by David Safier

At the original campus of BASIS charter school in Tucson, the class of 2012 had 97 students when they were 6th graders. By the time those students were seniors, their numbers had dwindled to 33, a drop of 66%. At BASIS Scottsdale, the second campus opened, its class of 2012 fell from 53 in the 6th grade to 19 in its senior year, a drop of 64%. Those numbers aren’t unusual. Every year at those schools, the number of students dropped between 60% and 71% from 6th to 12th grade, based on the Average Daily Attendance data the schools submitted to the Arizona Department of Education.

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BASIS charter schools’ high school students do stunningly well in AP classes and on other data-based measures of student achievement. But not many people understand how the schools arrive at those high numbers. They winnow the weakest students year by year until only the most academically successful survive.

When students begin their schooling at any of Arizona’s BASIS campuses in the 6th grade (recently the schools began accepting 5th graders), they are already
among the highest achieving, most motivated students in the region. Because
of the BASIS reputation, most applicants are strong students — or have parents with high expectations — who apply knowing the school will be difficult academically. By charter school law, everyone who applies has to be accepted unless there are too many students, at which time they will be chosen by lottery, but BASIS does what it can to make sure the students have a reasonable chance of meeting with the school’s high academic expectations before they start school in the fall. When they are accepted, students take a placement test. If they score low, the students and their parents are counseled that the students most likely won’t be successful. If they really want to enter the school, they will be moved back a grade.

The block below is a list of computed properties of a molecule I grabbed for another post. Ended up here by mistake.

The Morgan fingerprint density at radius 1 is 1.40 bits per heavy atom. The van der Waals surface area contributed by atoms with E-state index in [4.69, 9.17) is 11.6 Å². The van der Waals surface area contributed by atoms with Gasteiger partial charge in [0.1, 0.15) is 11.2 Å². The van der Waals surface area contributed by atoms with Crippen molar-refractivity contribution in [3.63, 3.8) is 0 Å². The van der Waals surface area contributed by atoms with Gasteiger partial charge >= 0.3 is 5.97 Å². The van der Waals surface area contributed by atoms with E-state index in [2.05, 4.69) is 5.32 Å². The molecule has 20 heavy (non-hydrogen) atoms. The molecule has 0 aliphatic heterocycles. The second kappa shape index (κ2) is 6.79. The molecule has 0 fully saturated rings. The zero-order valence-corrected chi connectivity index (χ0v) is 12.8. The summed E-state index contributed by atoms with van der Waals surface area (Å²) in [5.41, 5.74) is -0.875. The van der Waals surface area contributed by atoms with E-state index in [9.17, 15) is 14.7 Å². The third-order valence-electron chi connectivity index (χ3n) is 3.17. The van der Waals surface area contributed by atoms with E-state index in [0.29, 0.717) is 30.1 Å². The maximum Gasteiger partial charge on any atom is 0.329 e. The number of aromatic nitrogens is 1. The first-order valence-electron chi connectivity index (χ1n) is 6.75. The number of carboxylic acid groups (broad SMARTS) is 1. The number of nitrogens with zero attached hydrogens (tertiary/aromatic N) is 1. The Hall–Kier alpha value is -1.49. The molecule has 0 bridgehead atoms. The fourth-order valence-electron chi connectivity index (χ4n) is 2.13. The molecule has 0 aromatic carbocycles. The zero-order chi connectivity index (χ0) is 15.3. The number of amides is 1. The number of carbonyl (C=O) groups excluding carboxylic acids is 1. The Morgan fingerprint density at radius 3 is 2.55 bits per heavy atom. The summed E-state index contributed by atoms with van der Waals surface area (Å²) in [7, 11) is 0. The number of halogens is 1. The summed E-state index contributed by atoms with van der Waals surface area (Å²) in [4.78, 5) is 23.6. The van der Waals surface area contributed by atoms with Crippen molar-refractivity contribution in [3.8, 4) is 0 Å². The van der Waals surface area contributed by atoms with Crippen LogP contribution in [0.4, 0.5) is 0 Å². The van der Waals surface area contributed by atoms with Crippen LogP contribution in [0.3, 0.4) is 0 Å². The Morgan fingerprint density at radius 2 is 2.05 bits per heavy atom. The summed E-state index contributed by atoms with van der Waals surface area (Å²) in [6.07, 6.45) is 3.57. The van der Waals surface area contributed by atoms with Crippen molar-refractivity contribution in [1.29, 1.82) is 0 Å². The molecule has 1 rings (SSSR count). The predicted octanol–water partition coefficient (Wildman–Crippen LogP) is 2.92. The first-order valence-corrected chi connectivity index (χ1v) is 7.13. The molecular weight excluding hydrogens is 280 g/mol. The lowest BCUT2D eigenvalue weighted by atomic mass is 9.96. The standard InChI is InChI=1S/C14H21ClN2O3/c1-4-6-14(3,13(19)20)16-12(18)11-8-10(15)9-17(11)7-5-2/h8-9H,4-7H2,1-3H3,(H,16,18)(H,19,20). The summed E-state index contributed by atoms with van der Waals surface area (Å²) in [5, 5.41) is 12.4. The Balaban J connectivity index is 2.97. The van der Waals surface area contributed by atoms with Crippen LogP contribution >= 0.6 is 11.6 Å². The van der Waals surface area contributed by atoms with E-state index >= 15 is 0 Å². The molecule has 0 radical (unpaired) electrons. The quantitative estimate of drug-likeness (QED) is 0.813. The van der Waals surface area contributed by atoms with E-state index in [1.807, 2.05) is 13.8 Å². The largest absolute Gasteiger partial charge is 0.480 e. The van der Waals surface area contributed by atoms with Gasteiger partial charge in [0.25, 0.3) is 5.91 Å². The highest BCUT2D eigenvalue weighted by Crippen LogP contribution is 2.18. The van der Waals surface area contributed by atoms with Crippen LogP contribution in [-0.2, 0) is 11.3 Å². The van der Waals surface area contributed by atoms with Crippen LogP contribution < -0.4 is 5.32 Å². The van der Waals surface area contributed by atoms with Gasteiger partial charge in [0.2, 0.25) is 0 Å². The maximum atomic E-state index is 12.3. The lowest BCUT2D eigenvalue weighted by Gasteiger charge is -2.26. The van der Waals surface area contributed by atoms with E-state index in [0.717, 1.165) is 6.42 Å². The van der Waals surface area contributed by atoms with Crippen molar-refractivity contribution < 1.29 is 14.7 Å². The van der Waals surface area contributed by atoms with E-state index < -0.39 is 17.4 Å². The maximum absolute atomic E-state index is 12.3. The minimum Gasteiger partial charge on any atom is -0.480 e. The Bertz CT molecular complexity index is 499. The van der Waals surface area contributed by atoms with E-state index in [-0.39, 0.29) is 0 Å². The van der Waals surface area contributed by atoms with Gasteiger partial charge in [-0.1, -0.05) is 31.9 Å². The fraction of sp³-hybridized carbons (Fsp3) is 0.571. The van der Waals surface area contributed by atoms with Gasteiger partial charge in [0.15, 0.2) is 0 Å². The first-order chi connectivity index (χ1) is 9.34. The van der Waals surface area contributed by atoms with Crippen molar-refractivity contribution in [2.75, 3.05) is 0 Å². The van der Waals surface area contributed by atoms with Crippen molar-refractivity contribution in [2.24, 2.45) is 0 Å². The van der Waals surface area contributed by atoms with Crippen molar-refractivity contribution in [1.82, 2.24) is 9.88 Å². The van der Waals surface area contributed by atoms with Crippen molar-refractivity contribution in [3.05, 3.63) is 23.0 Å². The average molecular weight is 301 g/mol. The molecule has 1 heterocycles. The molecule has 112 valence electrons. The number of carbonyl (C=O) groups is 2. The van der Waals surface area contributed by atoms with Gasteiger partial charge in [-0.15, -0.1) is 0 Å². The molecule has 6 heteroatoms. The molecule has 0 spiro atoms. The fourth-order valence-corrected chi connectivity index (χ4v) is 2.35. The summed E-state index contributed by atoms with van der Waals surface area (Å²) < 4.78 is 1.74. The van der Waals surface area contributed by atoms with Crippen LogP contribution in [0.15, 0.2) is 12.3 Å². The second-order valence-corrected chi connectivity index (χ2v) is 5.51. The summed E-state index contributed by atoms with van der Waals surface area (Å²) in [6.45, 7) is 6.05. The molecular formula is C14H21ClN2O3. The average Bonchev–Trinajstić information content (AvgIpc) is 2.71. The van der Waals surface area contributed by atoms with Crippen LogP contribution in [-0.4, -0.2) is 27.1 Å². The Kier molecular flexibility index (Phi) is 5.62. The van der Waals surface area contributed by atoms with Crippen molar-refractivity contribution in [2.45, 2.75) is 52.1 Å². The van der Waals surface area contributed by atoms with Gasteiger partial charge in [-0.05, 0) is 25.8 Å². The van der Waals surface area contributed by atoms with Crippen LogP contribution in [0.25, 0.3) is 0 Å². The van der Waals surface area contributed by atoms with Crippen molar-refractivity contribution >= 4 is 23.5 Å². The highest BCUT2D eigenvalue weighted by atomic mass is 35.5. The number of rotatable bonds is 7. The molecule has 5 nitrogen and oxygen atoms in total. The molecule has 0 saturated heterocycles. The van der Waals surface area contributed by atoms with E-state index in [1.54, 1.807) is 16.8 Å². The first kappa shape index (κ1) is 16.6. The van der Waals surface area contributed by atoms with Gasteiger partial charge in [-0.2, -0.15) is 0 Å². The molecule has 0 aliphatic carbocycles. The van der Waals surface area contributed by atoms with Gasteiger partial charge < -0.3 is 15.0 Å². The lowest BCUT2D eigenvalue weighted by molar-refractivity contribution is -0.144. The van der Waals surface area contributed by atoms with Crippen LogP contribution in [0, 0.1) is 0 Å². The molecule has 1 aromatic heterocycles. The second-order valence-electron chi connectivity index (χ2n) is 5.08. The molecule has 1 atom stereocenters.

But even self-selection and a placement test aren’t enough to assure that students succeed at BASIS. The middle school years — grades 6, 7 and 8 — are the proving grounds. Students are pushed hard academically in those grades, but they know the academic demands will be much tougher when they hit 9th grade. As a result, a large percentage of students withdraw between 6th and 8th grade years, generally 50% or more. The biggest dropoff is from the 8th to the 9th grade, when students who have been barely hanging on decide — or are counseled — to withdraw before they enter high school.

BASIS began its first school outside Arizona this school year, in Washington, DC. The school began in October with 443 students; 43 withdrew in the middle of the year. BASIS kept the money it received for the students — hundreds of thousands of dollars — and the schools that had to admit them mid-year got nothing. Because of high rate of student withdrawal, the DC charter board refused BASIS’ request to raise the number of students it is allowed to enroll next year. Once parents in DC catch on to BASIS’ tough academic standards, fewer of the “wrong” kind of students may enroll in the future, which could mean fewer mid-year withdrawals. But residents should expect each class to get smaller and smaller as students drop out at the end of each year and aren’t replaced.

BASIS has big expansion plans. It wants to open a campus in Texas next year with more to follow, and it’s been selling its academic success nationwide. Communities would be wise to expect most of the students who enroll in middle school won’t make the final cut. They’ll be gone long before high school graduation rolls around.

Below are charts of attendance numbers at BASIS Tucson and BASIS Scottsdale which follow the classes through their senior years. Other BASIS campuses are too new for their attendance numbers to indicate significant trends.

BASIS-Tucson-attendance BASIS-Scottsdale-attendance

 

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